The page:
Schnittke’s first cello concerto was written during a near fatal time in his life, after having suffered a severe stroke in 1985, during which his heart stopped three times. Upon recovery he completed the concerto, the music becoming more dissonant and discordant, with the melodies more contorted.
The first cello concerto was a monumental endeavor for large orchestra, and approximately 40 minutes in duration. The work was written for Schnittke’s close friend, Russian cellist Natalia Gutman. The solo part is most feverish and virtuosic, exhausting the performer both technically and emotionally. The last, fourth, movement creates an unusual structural progression, ending in what feels like a celestial, hymn-like prayer. Schnittke himself said: Suddenly I was given this finale from somewhere, and I’ve just written it down.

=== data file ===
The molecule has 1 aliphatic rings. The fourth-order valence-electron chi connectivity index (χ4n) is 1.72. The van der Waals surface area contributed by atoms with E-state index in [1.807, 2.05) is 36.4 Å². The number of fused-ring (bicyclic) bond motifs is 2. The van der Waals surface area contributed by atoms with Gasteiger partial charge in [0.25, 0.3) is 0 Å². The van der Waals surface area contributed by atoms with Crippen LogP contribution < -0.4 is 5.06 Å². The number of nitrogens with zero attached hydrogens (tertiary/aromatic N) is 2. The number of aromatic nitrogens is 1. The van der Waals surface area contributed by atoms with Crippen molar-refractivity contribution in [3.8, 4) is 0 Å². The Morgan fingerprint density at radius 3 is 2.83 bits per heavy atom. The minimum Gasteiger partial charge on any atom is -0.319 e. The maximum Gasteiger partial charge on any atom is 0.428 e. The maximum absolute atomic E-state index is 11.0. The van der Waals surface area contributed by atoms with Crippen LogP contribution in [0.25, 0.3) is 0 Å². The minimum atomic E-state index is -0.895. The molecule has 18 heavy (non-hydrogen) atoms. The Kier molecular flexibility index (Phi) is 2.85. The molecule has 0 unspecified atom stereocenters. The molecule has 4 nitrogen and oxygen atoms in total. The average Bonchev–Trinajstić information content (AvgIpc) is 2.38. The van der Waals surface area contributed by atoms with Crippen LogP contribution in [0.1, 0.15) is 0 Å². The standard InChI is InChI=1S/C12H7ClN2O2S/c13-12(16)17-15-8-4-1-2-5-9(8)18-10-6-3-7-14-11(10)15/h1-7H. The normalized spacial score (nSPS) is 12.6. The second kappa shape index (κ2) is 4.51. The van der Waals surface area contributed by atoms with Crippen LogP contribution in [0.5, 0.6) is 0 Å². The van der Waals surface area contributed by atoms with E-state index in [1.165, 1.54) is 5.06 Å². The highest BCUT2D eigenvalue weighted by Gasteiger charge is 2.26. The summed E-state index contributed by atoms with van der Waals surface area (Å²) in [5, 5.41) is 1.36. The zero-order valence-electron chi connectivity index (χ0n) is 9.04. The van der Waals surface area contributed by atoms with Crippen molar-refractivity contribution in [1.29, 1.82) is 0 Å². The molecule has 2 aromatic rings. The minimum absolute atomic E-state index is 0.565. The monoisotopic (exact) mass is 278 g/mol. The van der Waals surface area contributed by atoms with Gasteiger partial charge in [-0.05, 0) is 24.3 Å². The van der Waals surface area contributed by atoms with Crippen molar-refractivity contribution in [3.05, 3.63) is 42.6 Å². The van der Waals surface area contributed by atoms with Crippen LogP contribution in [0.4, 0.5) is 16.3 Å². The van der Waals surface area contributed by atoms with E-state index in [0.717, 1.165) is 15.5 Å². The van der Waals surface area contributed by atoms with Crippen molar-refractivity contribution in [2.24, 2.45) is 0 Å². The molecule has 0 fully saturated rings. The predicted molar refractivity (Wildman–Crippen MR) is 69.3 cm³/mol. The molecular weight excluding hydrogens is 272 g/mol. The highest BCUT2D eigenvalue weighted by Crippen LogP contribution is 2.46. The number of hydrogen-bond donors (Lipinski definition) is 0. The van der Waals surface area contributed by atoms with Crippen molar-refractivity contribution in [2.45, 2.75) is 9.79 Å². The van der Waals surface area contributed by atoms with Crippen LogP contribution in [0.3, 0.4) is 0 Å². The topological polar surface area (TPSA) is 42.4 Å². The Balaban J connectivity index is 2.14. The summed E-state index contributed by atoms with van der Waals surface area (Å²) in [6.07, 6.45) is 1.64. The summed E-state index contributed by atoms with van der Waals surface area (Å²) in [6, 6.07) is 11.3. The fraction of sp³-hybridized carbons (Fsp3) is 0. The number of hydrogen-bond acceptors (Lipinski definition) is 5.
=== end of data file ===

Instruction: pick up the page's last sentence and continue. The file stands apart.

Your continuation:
Available here is the study score for Schnittke’s emotionally and technically demanding Cello Concerto No.1. This Sikorski edition study score is well presented, and provides an excellent resource for study or perusal use.